UnReview: 2 Gingers Irish Whiskey

What’s an UnReview?  It’s an instance where I’ve been able to taste or sample a whiskey and render a general opinion but it wasn’t formal enough to call a review.

I had a glass of 2 Gingers Irish whiskey today while out on a business lunch.  I won’t write a formal review as I don’t believe that to be the ideal (or even useful) setting to do so.  We sat outside which makes it even more difficult.  For whatever reason, many whiskies smell the same to me when I’m outside.

Though I wasn’t able to really sit and savor it, I found 2 Gingers to be uninspired. It wasn’t bad, and was certainly smooth, but there was nothing about it that would cause me to want another glass.  It was light on the palate (as are most Irish whiskies), semi-creamy, and on the sweeter side.  There was some noticeable vanilla.  Overall, it was just ok.

I have read that it was intended for cocktails and that it is marketed to women, both of which would seem plausible given my experience with it.

As a fun part of this brief story, I went to the bar to view the whiskey selection before taking my seat.  I’d had everything else there (save the Talisker 10, but I wasn’t in the mood for Islay scotch) except for the 2 Gingers which I’d been wanting to at least sample.  When I asked for it, the waitress was fairly certain they didn’t have it.  I explained my earlier perusal but said, just in case I was wrong, Maker’s Mark would be fine.  Of course she returned with a small snifter of 2 Gingers and explained that it wasn’t even in the computer and what I saw on the shelf was only left over from St. Patrick’s Day.  The portion in my snifter was more than generous, I suspect as an attempt to get rid of as much of the whiskey as possible.  My benefit.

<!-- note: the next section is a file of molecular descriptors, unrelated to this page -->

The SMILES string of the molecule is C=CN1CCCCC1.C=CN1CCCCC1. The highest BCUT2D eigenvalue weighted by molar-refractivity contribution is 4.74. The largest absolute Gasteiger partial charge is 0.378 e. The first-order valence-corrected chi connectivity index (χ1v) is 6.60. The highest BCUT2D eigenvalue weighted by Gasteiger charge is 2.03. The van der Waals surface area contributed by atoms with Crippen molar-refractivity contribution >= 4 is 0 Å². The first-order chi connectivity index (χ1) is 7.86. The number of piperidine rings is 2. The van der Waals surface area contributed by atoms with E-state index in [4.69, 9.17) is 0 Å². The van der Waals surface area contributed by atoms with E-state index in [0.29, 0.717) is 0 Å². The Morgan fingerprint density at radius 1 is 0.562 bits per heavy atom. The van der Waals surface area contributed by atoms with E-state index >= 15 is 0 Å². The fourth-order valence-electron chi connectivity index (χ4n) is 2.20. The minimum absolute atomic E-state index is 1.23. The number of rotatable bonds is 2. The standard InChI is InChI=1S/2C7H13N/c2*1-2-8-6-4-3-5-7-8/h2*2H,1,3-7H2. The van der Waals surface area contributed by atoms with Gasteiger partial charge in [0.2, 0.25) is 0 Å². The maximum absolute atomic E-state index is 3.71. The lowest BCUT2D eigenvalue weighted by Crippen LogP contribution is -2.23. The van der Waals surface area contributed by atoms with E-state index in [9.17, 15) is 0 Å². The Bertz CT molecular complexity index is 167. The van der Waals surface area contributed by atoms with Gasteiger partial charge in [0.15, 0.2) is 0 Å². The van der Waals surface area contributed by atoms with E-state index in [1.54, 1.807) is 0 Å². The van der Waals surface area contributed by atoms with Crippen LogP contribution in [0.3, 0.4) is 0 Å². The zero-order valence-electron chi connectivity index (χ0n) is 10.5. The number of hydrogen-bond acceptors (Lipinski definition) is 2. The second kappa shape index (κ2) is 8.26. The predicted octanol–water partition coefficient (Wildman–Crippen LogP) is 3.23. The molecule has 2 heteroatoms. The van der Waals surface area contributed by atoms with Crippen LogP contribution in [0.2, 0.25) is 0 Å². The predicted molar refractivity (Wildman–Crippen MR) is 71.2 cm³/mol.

That’s the story.

UnReview rating:  I’ll drink it if you give it to me, but I’ll not be pursuing this of my own accord.

Review: Compass Box The Peat Monster

(photo from Compass Box’s website; I hope they don’t mind)
Compass Box The Peat Monster
Blended Malt Scotch Whisky
46% abv (92 proof)
$48 – $58
Overall rating:  Nip/Bar

If you haven’t, first read my Intro to help you understand my review process.

Here we are at the fourth Compass Box (CB) expression from their standard lineup.  As per my previous CB reviews, this was part of a sample pack of 50mL vials.  I sat down to do the tasting with Jake, my go-to whiskey buddy (who provided the sample pack).

From the names of their whiskies, this was the only one that created expectation.  I know what peat is and the kinds of flavors it can impart, but will this prove to be a “monster”?  We’ll find out.

The eyes:
Light gold.

The nose:
Hey, peat.  How about that?  I wasn’t expecting that at all…  Sarcasm aside, it’s not a face punch of peat, but it’s gently assertive.  Fortunately, this isn’t a one note blend and there was more to be found as time passed.  Charcoal smoke.  There’s a red berry note that is hard to pinpoint but it reminds me of Apple & Eve’s Bert and Ernie Berry juice or raspberry gelato.  It has that sweet and tart raspberry character to it.  There’s a sweet note far below but I found I could only catch glimpses of it if I inhaled faster than normal (I typically just breathe slowly through my nose above the glass); when I did this, it would separate from the peat and would rise with hints of the berry.  There’s a note of birch beer and hints of melon (cantaloupe).  With time, the peat becomes less assertive and I pick up some hints of white flesh fruit (maybe more of that apple I’ve found in the other CB blends).

The mouth:
Peat (obviously).  The charcoal note carries over to the mouth and is sweet and smoky.  There’s a long, warming heat that carries a medium finish of mostly sweet peat with some malt.

The nose on this blend was an enjoyable experience, much more nuanced than I expected from a scotch bearing this name.  That red berry note was enticing and kept me searching for more complexity, and the overall smell experience was nice.  The mouth had less complexity and seemed to center around a sweet, malty peat with little else detectable, at least by my palate.  Because if this, the Peat Monster experience peaked for me at the nose (which, to be honest, happens with a lot of whiskies).

So exactly how assertive is the peat here?  When I pour myself a glass of something called “The Peat Monster”, I have certain expectations.  I’m used to scotch like Laphroaig, Ardbeg and Kilchoman that are, to me, peat monsters (though not at all one note whiskies).  With that in mind, this isn’t what I would call a “monster” per se, though it’s certainly the most peated of CB’s whiskies.  Relative to the rest of CB’s lineup, this is a monster.  Relative to the scotch world at large, it is not.